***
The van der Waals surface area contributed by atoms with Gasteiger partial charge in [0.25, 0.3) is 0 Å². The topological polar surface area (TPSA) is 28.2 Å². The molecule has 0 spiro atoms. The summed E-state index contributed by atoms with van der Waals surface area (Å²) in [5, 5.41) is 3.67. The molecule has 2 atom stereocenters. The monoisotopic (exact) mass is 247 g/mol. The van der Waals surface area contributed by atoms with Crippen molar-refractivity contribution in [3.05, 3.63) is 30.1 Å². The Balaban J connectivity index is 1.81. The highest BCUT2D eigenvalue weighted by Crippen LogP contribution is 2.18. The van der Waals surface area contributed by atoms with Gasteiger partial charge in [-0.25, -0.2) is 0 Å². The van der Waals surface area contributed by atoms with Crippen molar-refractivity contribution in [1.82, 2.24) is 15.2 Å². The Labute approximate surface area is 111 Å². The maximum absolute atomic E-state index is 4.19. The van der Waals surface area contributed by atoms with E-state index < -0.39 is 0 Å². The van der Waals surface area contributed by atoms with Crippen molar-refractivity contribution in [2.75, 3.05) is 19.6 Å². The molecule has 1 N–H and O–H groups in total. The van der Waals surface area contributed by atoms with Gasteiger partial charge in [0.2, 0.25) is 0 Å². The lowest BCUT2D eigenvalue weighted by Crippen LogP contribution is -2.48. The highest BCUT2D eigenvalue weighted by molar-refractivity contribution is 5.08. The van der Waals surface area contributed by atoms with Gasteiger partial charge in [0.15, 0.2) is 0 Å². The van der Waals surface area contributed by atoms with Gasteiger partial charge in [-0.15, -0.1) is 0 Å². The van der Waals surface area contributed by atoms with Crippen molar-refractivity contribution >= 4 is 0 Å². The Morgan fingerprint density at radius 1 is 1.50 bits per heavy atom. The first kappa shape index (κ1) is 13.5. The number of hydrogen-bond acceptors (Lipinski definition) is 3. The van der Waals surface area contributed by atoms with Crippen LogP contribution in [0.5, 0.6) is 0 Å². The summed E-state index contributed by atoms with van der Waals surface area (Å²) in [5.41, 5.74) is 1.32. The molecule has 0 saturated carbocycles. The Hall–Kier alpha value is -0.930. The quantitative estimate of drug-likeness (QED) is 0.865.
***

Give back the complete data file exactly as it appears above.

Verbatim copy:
The van der Waals surface area contributed by atoms with Gasteiger partial charge in [0.25, 0.3) is 0 Å². The topological polar surface area (TPSA) is 28.2 Å². The molecule has 0 spiro atoms. The summed E-state index contributed by atoms with van der Waals surface area (Å²) in [5, 5.41) is 3.67. The molecule has 2 atom stereocenters. The monoisotopic (exact) mass is 247 g/mol. The van der Waals surface area contributed by atoms with Crippen molar-refractivity contribution in [3.05, 3.63) is 30.1 Å². The Balaban J connectivity index is 1.81. The highest BCUT2D eigenvalue weighted by Crippen LogP contribution is 2.18. The van der Waals surface area contributed by atoms with Gasteiger partial charge in [-0.25, -0.2) is 0 Å². The van der Waals surface area contributed by atoms with Crippen molar-refractivity contribution in [1.82, 2.24) is 15.2 Å². The Labute approximate surface area is 111 Å². The maximum absolute atomic E-state index is 4.19. The van der Waals surface area contributed by atoms with E-state index < -0.39 is 0 Å². The van der Waals surface area contributed by atoms with Crippen molar-refractivity contribution in [2.75, 3.05) is 19.6 Å². The molecule has 1 N–H and O–H groups in total. The van der Waals surface area contributed by atoms with Gasteiger partial charge in [0.2, 0.25) is 0 Å². The lowest BCUT2D eigenvalue weighted by Crippen LogP contribution is -2.48. The highest BCUT2D eigenvalue weighted by molar-refractivity contribution is 5.08. The van der Waals surface area contributed by atoms with Gasteiger partial charge in [0.15, 0.2) is 0 Å². The van der Waals surface area contributed by atoms with Gasteiger partial charge in [-0.15, -0.1) is 0 Å². The van der Waals surface area contributed by atoms with Crippen molar-refractivity contribution >= 4 is 0 Å². The Morgan fingerprint density at radius 1 is 1.50 bits per heavy atom. The first kappa shape index (κ1) is 13.5. The number of hydrogen-bond acceptors (Lipinski definition) is 3. The van der Waals surface area contributed by atoms with Crippen LogP contribution in [0.5, 0.6) is 0 Å². The summed E-state index contributed by atoms with van der Waals surface area (Å²) in [5.41, 5.74) is 1.32. The molecule has 0 saturated carbocycles. The Hall–Kier alpha value is -0.930. The quantitative estimate of drug-likeness (QED) is 0.865.